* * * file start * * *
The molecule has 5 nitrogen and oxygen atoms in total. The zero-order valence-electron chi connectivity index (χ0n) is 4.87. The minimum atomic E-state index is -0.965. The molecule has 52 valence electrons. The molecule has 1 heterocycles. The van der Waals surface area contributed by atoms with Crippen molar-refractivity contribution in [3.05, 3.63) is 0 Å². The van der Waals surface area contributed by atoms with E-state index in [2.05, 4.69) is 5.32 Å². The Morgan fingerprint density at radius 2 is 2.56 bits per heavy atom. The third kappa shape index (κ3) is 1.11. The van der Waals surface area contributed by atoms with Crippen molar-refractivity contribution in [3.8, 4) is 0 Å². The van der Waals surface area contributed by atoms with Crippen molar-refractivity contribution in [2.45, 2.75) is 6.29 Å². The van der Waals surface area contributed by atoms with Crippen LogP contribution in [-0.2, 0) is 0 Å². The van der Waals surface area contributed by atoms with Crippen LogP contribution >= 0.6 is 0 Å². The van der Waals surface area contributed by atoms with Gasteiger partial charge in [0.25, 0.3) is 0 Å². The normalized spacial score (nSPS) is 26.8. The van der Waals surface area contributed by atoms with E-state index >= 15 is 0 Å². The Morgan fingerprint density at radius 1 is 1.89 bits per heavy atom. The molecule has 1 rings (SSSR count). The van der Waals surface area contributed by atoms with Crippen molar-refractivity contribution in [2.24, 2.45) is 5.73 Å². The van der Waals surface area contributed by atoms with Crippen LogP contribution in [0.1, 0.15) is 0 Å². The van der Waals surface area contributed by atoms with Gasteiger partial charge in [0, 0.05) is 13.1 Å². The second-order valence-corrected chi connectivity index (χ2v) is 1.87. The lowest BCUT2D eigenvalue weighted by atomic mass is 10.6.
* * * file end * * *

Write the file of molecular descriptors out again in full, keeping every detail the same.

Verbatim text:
The molecule has 5 nitrogen and oxygen atoms in total. The zero-order valence-electron chi connectivity index (χ0n) is 4.87. The minimum atomic E-state index is -0.965. The molecule has 52 valence electrons. The molecule has 1 heterocycles. The van der Waals surface area contributed by atoms with Crippen molar-refractivity contribution in [3.05, 3.63) is 0 Å². The van der Waals surface area contributed by atoms with E-state index in [2.05, 4.69) is 5.32 Å². The Morgan fingerprint density at radius 2 is 2.56 bits per heavy atom. The third kappa shape index (κ3) is 1.11. The van der Waals surface area contributed by atoms with Crippen molar-refractivity contribution in [3.8, 4) is 0 Å². The van der Waals surface area contributed by atoms with Crippen molar-refractivity contribution in [2.45, 2.75) is 6.29 Å². The van der Waals surface area contributed by atoms with Crippen LogP contribution in [-0.2, 0) is 0 Å². The van der Waals surface area contributed by atoms with Crippen LogP contribution >= 0.6 is 0 Å². The van der Waals surface area contributed by atoms with Gasteiger partial charge in [0.25, 0.3) is 0 Å². The normalized spacial score (nSPS) is 26.8. The van der Waals surface area contributed by atoms with E-state index >= 15 is 0 Å². The Morgan fingerprint density at radius 1 is 1.89 bits per heavy atom. The molecule has 1 rings (SSSR count). The van der Waals surface area contributed by atoms with Crippen molar-refractivity contribution in [2.24, 2.45) is 5.73 Å². The van der Waals surface area contributed by atoms with Crippen LogP contribution in [0.1, 0.15) is 0 Å². The van der Waals surface area contributed by atoms with Gasteiger partial charge in [0, 0.05) is 13.1 Å². The second-order valence-corrected chi connectivity index (χ2v) is 1.87. The lowest BCUT2D eigenvalue weighted by atomic mass is 10.6.